A ZENIT DAILY DISPATCH
Acting Out the Passion Narrative
By Father Edward McNamara, LC

ROME, 24 March 2015 (ZENIT)
Answered by Legionary of Christ Father Edward McNamara, professor of liturgy and dean of theology at the Regina Apostolorum university.

Q: It has been requested at our parish to have a Passion play in lieu of or as part of the Good Friday Passion narrative. The priest could read the part of Jesus, but each different person in the narrative would be represented and actually played out by a different "actor" during the narrative. Is this permissible on Good Friday? Our pastor has not found anything to support or reject this, and his diocesan sources were not specific to permit or deny that this take place. — J.Z., Columbia, South Carolina

A: The reading of the Passion on Palm Sunday and Good Friday allow for certain dramatic elements while still falling far short of acting. The readers or cantors retain the traditional sobriety of the rite and avoid facial expressions and gestures.

The Congregation for Divine Worship's 1988 circular letter on the celebration of these feasts says the following:

"64. The order for the celebration of the Lord's passion (the liturgy of the word, the adoration of the cross, and Holy Communion) that stems from an ancient tradition of the Church should be observed faithfully and religiously and may not be changed by anyone on his own initiative.

"66. The readings are to be read in their entirety. The responsorial psalm and the chant before the gospel are to be sung in the usual manner. The narrative of the Lord's passion according to John is sung or read in the way prescribed for the previous Sunday (cf. n. 33). After the reading of the passion, a homily should be given, at the end of which the faithful may be invited to spend a short time in meditation."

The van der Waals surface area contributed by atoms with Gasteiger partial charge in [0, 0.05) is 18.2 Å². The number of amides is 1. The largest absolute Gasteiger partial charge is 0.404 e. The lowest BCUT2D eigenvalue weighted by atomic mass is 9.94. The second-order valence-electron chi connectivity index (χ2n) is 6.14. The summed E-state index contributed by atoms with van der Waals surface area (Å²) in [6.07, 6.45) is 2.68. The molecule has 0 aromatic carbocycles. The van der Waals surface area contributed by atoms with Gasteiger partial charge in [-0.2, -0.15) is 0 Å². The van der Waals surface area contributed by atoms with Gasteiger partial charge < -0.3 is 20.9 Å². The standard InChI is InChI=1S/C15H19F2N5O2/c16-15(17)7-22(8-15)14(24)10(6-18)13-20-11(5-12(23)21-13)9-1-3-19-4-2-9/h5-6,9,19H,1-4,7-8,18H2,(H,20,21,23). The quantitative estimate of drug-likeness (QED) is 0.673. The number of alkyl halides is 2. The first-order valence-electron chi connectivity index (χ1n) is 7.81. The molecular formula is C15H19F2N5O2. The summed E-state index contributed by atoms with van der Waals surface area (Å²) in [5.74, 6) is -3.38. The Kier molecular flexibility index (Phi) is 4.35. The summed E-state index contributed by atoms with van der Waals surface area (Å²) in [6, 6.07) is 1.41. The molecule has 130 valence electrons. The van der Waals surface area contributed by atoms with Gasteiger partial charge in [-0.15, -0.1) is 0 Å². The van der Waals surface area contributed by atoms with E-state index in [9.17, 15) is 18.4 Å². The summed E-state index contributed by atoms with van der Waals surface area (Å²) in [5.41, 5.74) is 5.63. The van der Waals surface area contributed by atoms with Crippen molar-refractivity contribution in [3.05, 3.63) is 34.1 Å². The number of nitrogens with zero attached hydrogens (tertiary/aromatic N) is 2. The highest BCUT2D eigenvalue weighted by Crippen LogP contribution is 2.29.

The above-mentioned No. 33 describes the reading as follows:

"33. The passion narrative occupies a special place. It should be sung or read in the traditional way, that is, by three persons who take the parts of Christ, the narrator and the people. The passion is proclaimed by deacons or priests, or by lay readers. In the latter case, the part of Christ should be reserved to the priest.

"The proclamation of the passion should be without candles and incense, the greeting and the signs of the cross are omitted; only a deacon asks for the blessing, as he does before the Gospel."

Thus, these readings may be rendered using three readers, or cantors, each taking the part of specific characters. One reader takes the role of narrator, another, usually the priest, speaks the words of Our Lord, and another all of the other characters.

The choir or even the assembly may be added to undertake the part of the multitude or when several Gospel characters speak at once.

The "dramatic" and spiritual effect on the assembly when it is they, and not just a reader, who cry out, "Crucify him," can be quite moving and might bring out more clearly the responsibility of each one's personal sinfulness for Our Lord's passion.

At the Vatican, the Passion on Palm Sunday has been sung, for several years now, in Italian, by three deacons and a choir. The deacons maintain a sober tone although with slight variations for each personage. The choir sings the part of the multitude in polyphony.

On Good Friday the same process is followed but using the traditional Latin chants with the Sistine Choir doing the solemn polyphony. In both cases the Passion lasts about 50 minutes.

This system of dividing up the readings into parts is also sometimes allowed for Masses with children if such a process facilitates comprehension (see No. 47 of the Directory for Masses with Children).

However, this is a far cry from acting out the Passion, which would most likely have the opposite effect of that desired by the liturgical books. The General Instruction of the Roman Missal touches upon this subject in No. 38 regarding "The Vocal Expression of the Different Texts":

"In texts that are to be spoken in a loud and clear voice, whether by the priest or the deacon, or by the lector, or by all, the tone of voice should correspond to the genre of the text itself, that is, depending upon whether it is a reading, a prayer, a commentary, an acclamation, or a sung text; the tone should also be suited to the form of celebration and to the solemnity of the gathering. Consideration should also be given to the idiom of different languages and the culture of different peoples.